Dick Hebdige, writing about the British punk scene in the 1970s, referred to the punk genre as a “a temporary blockage” in the dominant system of representation. Groups like the Clash and the Sex Pistols caused an uproar during their rise to fame by breaking established rules around art and decency. In other words, they were truly subversive — until they made it big. Once they became popular, however, their anti-authoritarian style was co-opted, mass-produced, and corrupted by record labels and merchandisers.
Hebdige saw co-optation and commercialization as the unfortunate and inevitable fate of all counter-cultural movements in capitalist society. Drawing on the theories of Marx and Gramsci, he characterized punk and other fads as brief flames of resistance that were doomed to be ephemeral. In his 1979 book “Subculture: The Meaning of Style,” Hebdige laments that resistant subgroups can only exist in pure form for a brief period before being co-opted by the dominant capitalist system.This dynamic hasn’t disappeared with the rise of the internet.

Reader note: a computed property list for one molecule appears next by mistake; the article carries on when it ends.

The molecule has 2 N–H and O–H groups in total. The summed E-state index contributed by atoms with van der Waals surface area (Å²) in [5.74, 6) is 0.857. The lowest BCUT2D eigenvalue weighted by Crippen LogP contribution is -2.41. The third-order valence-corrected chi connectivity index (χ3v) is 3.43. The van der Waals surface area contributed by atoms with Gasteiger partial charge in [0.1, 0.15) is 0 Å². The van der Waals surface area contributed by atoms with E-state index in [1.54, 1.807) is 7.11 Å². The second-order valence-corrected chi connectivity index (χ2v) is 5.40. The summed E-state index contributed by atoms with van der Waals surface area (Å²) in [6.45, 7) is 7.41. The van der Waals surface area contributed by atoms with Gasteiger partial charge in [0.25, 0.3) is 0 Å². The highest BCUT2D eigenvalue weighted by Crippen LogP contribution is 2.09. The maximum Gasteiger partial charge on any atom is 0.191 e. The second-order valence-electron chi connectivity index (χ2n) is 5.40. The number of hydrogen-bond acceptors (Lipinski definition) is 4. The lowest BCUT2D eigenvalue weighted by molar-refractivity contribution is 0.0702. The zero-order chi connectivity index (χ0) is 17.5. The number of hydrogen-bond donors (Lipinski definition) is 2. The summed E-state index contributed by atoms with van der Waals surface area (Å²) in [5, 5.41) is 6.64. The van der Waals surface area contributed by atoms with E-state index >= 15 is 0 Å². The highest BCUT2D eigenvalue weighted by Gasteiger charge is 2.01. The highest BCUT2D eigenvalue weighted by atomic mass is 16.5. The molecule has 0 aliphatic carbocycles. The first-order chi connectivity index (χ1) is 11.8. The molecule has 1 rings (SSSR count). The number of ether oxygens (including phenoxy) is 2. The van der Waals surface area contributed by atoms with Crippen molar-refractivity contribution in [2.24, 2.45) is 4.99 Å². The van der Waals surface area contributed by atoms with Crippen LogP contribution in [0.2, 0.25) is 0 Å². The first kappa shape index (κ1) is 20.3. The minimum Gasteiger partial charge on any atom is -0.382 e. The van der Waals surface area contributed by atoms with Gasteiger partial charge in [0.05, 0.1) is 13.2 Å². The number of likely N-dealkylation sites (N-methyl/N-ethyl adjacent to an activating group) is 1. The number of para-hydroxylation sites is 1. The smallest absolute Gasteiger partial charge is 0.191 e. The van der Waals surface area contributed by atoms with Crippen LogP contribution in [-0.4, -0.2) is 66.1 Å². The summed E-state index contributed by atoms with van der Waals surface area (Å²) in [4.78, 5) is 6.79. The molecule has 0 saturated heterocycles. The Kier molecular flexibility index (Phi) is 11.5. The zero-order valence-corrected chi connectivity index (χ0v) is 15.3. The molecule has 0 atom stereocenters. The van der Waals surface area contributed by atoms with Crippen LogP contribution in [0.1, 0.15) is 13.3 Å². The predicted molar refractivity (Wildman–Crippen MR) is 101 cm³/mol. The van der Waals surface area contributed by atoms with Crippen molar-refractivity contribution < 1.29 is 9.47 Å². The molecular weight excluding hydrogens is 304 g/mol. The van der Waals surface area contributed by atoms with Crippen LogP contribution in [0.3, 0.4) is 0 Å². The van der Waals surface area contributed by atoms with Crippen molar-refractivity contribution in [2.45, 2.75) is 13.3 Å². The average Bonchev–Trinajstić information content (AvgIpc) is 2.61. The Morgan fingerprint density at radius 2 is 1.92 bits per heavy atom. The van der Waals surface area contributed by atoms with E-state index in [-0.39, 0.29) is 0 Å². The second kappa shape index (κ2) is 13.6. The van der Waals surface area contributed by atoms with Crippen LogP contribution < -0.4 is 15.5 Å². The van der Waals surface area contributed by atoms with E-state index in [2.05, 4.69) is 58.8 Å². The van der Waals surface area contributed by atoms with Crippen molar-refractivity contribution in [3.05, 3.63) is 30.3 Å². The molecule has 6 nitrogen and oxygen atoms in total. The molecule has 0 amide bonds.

This conundrum extends beyond music and the arts. It also affects independent and radical news media, who have long been faced with the impossibility of creating a truly independent “fourth estate” that is not financially wedded to the government (as with public media) or private interests (as with news corporations and non-profit media funded by large charitable donations).